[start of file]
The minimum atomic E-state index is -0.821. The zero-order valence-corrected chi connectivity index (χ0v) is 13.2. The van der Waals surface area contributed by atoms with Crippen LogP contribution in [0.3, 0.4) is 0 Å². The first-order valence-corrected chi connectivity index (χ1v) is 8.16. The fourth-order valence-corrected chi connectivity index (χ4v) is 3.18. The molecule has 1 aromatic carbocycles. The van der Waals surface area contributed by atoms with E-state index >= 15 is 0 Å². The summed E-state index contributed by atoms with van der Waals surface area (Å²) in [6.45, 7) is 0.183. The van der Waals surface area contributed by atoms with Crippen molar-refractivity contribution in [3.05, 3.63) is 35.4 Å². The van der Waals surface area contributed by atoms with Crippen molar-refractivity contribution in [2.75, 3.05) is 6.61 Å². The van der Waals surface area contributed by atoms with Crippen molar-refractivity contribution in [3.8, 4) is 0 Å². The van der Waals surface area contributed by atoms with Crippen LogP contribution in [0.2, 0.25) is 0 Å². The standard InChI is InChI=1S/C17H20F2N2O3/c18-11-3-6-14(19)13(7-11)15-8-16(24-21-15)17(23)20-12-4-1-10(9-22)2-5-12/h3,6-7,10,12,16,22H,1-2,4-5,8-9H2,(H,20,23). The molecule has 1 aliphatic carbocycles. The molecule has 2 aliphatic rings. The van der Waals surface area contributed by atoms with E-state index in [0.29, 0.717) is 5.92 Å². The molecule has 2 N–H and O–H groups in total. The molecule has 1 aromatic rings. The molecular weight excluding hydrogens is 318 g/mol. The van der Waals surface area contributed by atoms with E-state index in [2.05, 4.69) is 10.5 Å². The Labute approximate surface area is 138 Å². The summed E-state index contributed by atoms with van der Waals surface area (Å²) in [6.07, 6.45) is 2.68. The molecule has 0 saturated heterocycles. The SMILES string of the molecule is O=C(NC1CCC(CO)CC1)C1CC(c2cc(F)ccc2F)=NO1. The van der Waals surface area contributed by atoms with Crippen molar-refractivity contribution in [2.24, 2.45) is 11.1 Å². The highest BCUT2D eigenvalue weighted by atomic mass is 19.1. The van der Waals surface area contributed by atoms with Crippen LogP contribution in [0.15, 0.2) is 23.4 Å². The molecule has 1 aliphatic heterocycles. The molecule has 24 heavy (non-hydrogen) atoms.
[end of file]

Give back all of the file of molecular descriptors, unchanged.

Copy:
The minimum atomic E-state index is -0.821. The zero-order valence-corrected chi connectivity index (χ0v) is 13.2. The van der Waals surface area contributed by atoms with Crippen LogP contribution in [0.3, 0.4) is 0 Å². The first-order valence-corrected chi connectivity index (χ1v) is 8.16. The fourth-order valence-corrected chi connectivity index (χ4v) is 3.18. The molecule has 1 aromatic carbocycles. The van der Waals surface area contributed by atoms with E-state index >= 15 is 0 Å². The summed E-state index contributed by atoms with van der Waals surface area (Å²) in [6.45, 7) is 0.183. The van der Waals surface area contributed by atoms with Crippen molar-refractivity contribution in [3.05, 3.63) is 35.4 Å². The van der Waals surface area contributed by atoms with Crippen molar-refractivity contribution in [2.75, 3.05) is 6.61 Å². The van der Waals surface area contributed by atoms with Crippen molar-refractivity contribution in [3.8, 4) is 0 Å². The van der Waals surface area contributed by atoms with Crippen LogP contribution in [0.2, 0.25) is 0 Å². The standard InChI is InChI=1S/C17H20F2N2O3/c18-11-3-6-14(19)13(7-11)15-8-16(24-21-15)17(23)20-12-4-1-10(9-22)2-5-12/h3,6-7,10,12,16,22H,1-2,4-5,8-9H2,(H,20,23). The molecule has 1 aliphatic carbocycles. The molecule has 2 aliphatic rings. The van der Waals surface area contributed by atoms with E-state index in [0.29, 0.717) is 5.92 Å². The molecule has 2 N–H and O–H groups in total. The molecule has 1 aromatic rings. The molecular weight excluding hydrogens is 318 g/mol. The van der Waals surface area contributed by atoms with E-state index in [2.05, 4.69) is 10.5 Å². The Labute approximate surface area is 138 Å². The summed E-state index contributed by atoms with van der Waals surface area (Å²) in [6.07, 6.45) is 2.68. The molecule has 0 saturated heterocycles. The SMILES string of the molecule is O=C(NC1CCC(CO)CC1)C1CC(c2cc(F)ccc2F)=NO1. The van der Waals surface area contributed by atoms with Crippen molar-refractivity contribution in [2.24, 2.45) is 11.1 Å². The highest BCUT2D eigenvalue weighted by atomic mass is 19.1. The van der Waals surface area contributed by atoms with Crippen LogP contribution in [0.15, 0.2) is 23.4 Å². The molecule has 1 aliphatic heterocycles. The molecule has 24 heavy (non-hydrogen) atoms.